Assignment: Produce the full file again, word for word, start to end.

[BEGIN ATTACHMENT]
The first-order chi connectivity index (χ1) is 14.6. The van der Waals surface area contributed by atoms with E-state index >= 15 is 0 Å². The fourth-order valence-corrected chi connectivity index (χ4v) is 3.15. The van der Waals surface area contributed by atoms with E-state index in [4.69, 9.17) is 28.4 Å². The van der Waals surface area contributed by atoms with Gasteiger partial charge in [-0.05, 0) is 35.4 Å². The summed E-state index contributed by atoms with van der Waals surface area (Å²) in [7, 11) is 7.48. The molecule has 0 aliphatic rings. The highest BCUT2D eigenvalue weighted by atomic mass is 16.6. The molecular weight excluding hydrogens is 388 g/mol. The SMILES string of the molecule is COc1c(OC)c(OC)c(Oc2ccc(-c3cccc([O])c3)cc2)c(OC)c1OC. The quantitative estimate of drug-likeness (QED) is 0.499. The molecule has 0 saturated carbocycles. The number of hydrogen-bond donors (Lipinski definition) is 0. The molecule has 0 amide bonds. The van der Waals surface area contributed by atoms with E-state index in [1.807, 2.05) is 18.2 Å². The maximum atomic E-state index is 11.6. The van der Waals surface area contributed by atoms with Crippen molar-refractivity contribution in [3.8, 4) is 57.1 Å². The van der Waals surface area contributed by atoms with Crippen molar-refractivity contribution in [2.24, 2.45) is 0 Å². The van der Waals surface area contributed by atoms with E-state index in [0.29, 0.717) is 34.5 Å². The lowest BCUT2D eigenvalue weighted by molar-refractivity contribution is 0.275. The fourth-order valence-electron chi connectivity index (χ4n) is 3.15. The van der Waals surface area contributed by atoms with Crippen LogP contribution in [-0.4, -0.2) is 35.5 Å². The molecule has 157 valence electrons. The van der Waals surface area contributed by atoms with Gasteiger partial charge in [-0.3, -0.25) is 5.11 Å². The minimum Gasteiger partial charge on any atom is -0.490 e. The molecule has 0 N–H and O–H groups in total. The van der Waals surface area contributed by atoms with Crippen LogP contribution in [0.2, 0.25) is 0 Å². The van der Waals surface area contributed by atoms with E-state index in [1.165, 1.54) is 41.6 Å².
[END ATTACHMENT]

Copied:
The first-order chi connectivity index (χ1) is 14.6. The van der Waals surface area contributed by atoms with E-state index >= 15 is 0 Å². The fourth-order valence-corrected chi connectivity index (χ4v) is 3.15. The van der Waals surface area contributed by atoms with E-state index in [4.69, 9.17) is 28.4 Å². The van der Waals surface area contributed by atoms with Gasteiger partial charge in [-0.05, 0) is 35.4 Å². The summed E-state index contributed by atoms with van der Waals surface area (Å²) in [7, 11) is 7.48. The molecule has 0 aliphatic rings. The highest BCUT2D eigenvalue weighted by atomic mass is 16.6. The molecular weight excluding hydrogens is 388 g/mol. The SMILES string of the molecule is COc1c(OC)c(OC)c(Oc2ccc(-c3cccc([O])c3)cc2)c(OC)c1OC. The quantitative estimate of drug-likeness (QED) is 0.499. The molecule has 0 saturated carbocycles. The number of hydrogen-bond donors (Lipinski definition) is 0. The molecule has 0 amide bonds. The van der Waals surface area contributed by atoms with E-state index in [1.807, 2.05) is 18.2 Å². The maximum atomic E-state index is 11.6. The van der Waals surface area contributed by atoms with Crippen molar-refractivity contribution in [3.8, 4) is 57.1 Å². The van der Waals surface area contributed by atoms with Crippen molar-refractivity contribution in [2.24, 2.45) is 0 Å². The van der Waals surface area contributed by atoms with E-state index in [0.29, 0.717) is 34.5 Å². The lowest BCUT2D eigenvalue weighted by molar-refractivity contribution is 0.275. The fourth-order valence-electron chi connectivity index (χ4n) is 3.15. The van der Waals surface area contributed by atoms with Crippen LogP contribution in [-0.4, -0.2) is 35.5 Å². The molecule has 157 valence electrons. The van der Waals surface area contributed by atoms with Gasteiger partial charge in [-0.3, -0.25) is 5.11 Å². The minimum Gasteiger partial charge on any atom is -0.490 e. The molecule has 0 N–H and O–H groups in total. The van der Waals surface area contributed by atoms with Crippen LogP contribution in [0.2, 0.25) is 0 Å². The van der Waals surface area contributed by atoms with E-state index in [1.165, 1.54) is 41.6 Å².